Fonta is a website that encourages anyone to digitally write one of the 6941 characters on the site. On the landing page are numerous tiles with characters on them. Some tiles have faint grey outlines as guides for characters yet to be written, others have been written over by different users. Fonta’s driving vision is that a complete publicly generated font will eventually be created with the accumulated handwritten characters from different users. The font can be installed on your personal computer and used as a web font, but as of now there are only 1486 of the possible characters written. Also, as the site is in Japanese created by the design studio Kayac, the majority of the characters are of the Japanese alphabets (Hiragana and Katakana) and kanji, adopted Chinese characters. The English alphabet, numbers and some glyphs are also included.
I like how Fonta isn’t a website or service that seeks to fill some hole in your life you didn’t know you had. In fact, as far as I can tell, Fonta is a Kayac side project—created simply because it’s nice to have more non-commercial, intriguing things on the web. To me, Fonta is a social experiment and a collaborative creative opportunity. What makes Fonta successful is the user-generated content, something completely out of the creators’ control when launched. It turns out that Fonta’s users are quite imaginative and thoughtful, which makes the characters currently visible a compelling scroll through.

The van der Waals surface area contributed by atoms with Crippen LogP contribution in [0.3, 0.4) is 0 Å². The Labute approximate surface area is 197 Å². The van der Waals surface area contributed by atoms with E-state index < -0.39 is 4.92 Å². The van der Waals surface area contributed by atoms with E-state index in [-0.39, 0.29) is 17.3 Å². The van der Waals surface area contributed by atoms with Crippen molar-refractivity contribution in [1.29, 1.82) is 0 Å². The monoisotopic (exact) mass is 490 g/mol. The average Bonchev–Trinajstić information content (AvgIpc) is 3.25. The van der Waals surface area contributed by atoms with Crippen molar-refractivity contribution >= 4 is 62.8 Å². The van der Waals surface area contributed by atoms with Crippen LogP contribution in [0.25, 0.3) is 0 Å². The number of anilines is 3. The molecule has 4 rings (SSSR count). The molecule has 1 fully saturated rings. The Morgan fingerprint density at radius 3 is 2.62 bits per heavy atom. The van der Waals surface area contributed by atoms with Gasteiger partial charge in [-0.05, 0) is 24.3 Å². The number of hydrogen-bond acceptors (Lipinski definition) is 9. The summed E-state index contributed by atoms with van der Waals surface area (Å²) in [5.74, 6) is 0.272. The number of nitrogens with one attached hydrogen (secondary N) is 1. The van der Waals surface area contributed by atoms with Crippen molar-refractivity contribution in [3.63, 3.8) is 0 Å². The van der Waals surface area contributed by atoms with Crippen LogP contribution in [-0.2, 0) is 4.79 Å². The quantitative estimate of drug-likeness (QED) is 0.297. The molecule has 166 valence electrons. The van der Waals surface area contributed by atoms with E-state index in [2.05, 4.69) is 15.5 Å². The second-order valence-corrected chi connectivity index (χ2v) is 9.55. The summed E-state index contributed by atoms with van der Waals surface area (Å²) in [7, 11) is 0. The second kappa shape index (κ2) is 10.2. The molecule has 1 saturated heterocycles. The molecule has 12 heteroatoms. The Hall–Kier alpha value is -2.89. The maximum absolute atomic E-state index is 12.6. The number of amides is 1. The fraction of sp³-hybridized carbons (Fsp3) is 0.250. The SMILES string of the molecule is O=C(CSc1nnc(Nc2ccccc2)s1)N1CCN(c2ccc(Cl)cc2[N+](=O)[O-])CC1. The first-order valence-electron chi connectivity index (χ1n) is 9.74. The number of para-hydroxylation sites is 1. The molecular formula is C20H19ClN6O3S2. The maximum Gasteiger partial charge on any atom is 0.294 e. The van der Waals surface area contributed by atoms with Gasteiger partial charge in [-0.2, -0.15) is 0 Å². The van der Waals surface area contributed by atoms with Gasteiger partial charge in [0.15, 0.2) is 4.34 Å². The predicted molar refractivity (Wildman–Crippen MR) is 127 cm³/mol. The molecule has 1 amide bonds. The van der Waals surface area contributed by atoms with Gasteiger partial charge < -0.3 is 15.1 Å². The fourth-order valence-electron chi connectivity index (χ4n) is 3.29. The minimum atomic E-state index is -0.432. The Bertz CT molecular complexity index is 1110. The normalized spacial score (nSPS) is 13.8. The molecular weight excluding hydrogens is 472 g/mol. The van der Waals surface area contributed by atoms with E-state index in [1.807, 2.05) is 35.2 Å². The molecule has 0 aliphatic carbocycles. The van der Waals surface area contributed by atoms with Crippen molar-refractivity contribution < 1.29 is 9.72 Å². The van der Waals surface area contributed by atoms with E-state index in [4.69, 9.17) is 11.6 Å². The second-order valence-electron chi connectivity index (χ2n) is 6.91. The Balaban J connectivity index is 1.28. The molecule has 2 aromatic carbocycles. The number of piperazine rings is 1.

Another aspect of Fonta that makes it work so well is that Japanese has such a large variety of complex characters. Contemporary Japanese and Chinese characters evolved from pictographs and occasionally still resemble their definition. My favorite characters are the ones where what’s been drawn indicates the meaning of the word. Fonta may be particularly fun for people to whom Japanese is a foreign language because some of the characters’ definitions can be guessed. (The words above both mean knife. The word in the image below means cold; the user went for a seasonal feeling.)
The user experience is fairly well thought out and easy to understand without textual comprehension. Click on a tile with a grey outlined character, login with Facebook, and write the character however you please. The login functionality limits each person to writing one character only, so pick your tile wisely. When you’ve submitted your drawing, it appears in the top left tile on the homepage and does a little jig to congratulate you.
I’d like to see more of the Fonta characters filled in, as the English alphabet isn’t complete yet. A solely English version of Fonta could be interesting. I imagine that upon the completion of the standard alphanumeric set, another blank set is made available so that each letter has a few iterations created by different people. Handwritten fonts are a dime a dozen on the internet, but Fonta seems to be the first aiming to be created by thousands of people.